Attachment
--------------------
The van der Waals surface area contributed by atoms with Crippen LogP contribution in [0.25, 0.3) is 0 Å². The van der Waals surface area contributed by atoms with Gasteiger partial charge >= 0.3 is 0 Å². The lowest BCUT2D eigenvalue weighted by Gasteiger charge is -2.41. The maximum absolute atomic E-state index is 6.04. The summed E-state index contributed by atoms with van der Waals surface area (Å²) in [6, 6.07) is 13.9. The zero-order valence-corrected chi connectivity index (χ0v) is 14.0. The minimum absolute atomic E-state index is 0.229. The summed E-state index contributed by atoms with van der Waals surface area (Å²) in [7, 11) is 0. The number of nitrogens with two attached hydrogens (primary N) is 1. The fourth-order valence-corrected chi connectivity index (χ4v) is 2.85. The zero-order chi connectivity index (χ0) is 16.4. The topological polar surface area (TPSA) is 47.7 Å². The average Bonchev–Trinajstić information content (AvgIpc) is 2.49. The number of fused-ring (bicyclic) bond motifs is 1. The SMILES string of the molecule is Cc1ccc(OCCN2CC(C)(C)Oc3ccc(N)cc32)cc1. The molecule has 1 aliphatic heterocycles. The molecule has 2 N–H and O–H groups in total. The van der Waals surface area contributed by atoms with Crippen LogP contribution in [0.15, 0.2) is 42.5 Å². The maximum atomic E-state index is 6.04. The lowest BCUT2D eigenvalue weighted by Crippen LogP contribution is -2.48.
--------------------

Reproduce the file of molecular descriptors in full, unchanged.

The van der Waals surface area contributed by atoms with Crippen LogP contribution in [0.25, 0.3) is 0 Å². The van der Waals surface area contributed by atoms with Gasteiger partial charge >= 0.3 is 0 Å². The lowest BCUT2D eigenvalue weighted by Gasteiger charge is -2.41. The maximum absolute atomic E-state index is 6.04. The summed E-state index contributed by atoms with van der Waals surface area (Å²) in [6, 6.07) is 13.9. The zero-order valence-corrected chi connectivity index (χ0v) is 14.0. The minimum absolute atomic E-state index is 0.229. The summed E-state index contributed by atoms with van der Waals surface area (Å²) in [7, 11) is 0. The number of nitrogens with two attached hydrogens (primary N) is 1. The fourth-order valence-corrected chi connectivity index (χ4v) is 2.85. The zero-order chi connectivity index (χ0) is 16.4. The topological polar surface area (TPSA) is 47.7 Å². The average Bonchev–Trinajstić information content (AvgIpc) is 2.49. The number of fused-ring (bicyclic) bond motifs is 1. The SMILES string of the molecule is Cc1ccc(OCCN2CC(C)(C)Oc3ccc(N)cc32)cc1. The molecule has 1 aliphatic heterocycles. The molecule has 2 N–H and O–H groups in total. The van der Waals surface area contributed by atoms with Crippen LogP contribution in [0.15, 0.2) is 42.5 Å². The maximum atomic E-state index is 6.04. The lowest BCUT2D eigenvalue weighted by Crippen LogP contribution is -2.48.